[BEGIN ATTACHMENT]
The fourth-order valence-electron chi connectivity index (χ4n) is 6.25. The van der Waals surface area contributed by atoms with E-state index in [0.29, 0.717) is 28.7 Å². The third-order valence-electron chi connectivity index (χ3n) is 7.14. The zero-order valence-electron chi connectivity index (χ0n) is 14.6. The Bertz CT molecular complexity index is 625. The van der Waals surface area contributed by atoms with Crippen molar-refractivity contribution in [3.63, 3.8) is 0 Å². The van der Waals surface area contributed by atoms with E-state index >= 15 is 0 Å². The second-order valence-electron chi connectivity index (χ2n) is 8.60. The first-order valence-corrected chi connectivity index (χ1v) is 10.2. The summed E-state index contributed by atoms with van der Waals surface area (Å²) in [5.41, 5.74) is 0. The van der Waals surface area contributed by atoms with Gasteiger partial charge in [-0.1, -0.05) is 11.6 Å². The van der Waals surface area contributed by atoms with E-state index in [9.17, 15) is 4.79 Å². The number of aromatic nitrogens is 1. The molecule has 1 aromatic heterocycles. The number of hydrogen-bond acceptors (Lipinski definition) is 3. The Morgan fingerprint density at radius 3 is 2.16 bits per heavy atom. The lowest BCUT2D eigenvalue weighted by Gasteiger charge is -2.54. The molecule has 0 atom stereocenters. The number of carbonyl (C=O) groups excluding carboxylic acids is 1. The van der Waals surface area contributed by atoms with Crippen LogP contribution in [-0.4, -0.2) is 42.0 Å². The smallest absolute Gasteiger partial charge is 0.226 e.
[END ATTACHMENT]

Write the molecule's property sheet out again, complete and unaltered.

The fourth-order valence-electron chi connectivity index (χ4n) is 6.25. The van der Waals surface area contributed by atoms with E-state index in [0.29, 0.717) is 28.7 Å². The third-order valence-electron chi connectivity index (χ3n) is 7.14. The zero-order valence-electron chi connectivity index (χ0n) is 14.6. The Bertz CT molecular complexity index is 625. The van der Waals surface area contributed by atoms with Crippen molar-refractivity contribution in [3.63, 3.8) is 0 Å². The van der Waals surface area contributed by atoms with E-state index >= 15 is 0 Å². The second-order valence-electron chi connectivity index (χ2n) is 8.60. The first-order valence-corrected chi connectivity index (χ1v) is 10.2. The summed E-state index contributed by atoms with van der Waals surface area (Å²) in [5.41, 5.74) is 0. The van der Waals surface area contributed by atoms with Gasteiger partial charge in [-0.1, -0.05) is 11.6 Å². The van der Waals surface area contributed by atoms with E-state index in [9.17, 15) is 4.79 Å². The number of aromatic nitrogens is 1. The molecule has 1 aromatic heterocycles. The number of hydrogen-bond acceptors (Lipinski definition) is 3. The Morgan fingerprint density at radius 3 is 2.16 bits per heavy atom. The lowest BCUT2D eigenvalue weighted by Gasteiger charge is -2.54. The molecule has 0 atom stereocenters. The number of carbonyl (C=O) groups excluding carboxylic acids is 1. The van der Waals surface area contributed by atoms with Crippen LogP contribution in [-0.4, -0.2) is 42.0 Å². The smallest absolute Gasteiger partial charge is 0.226 e.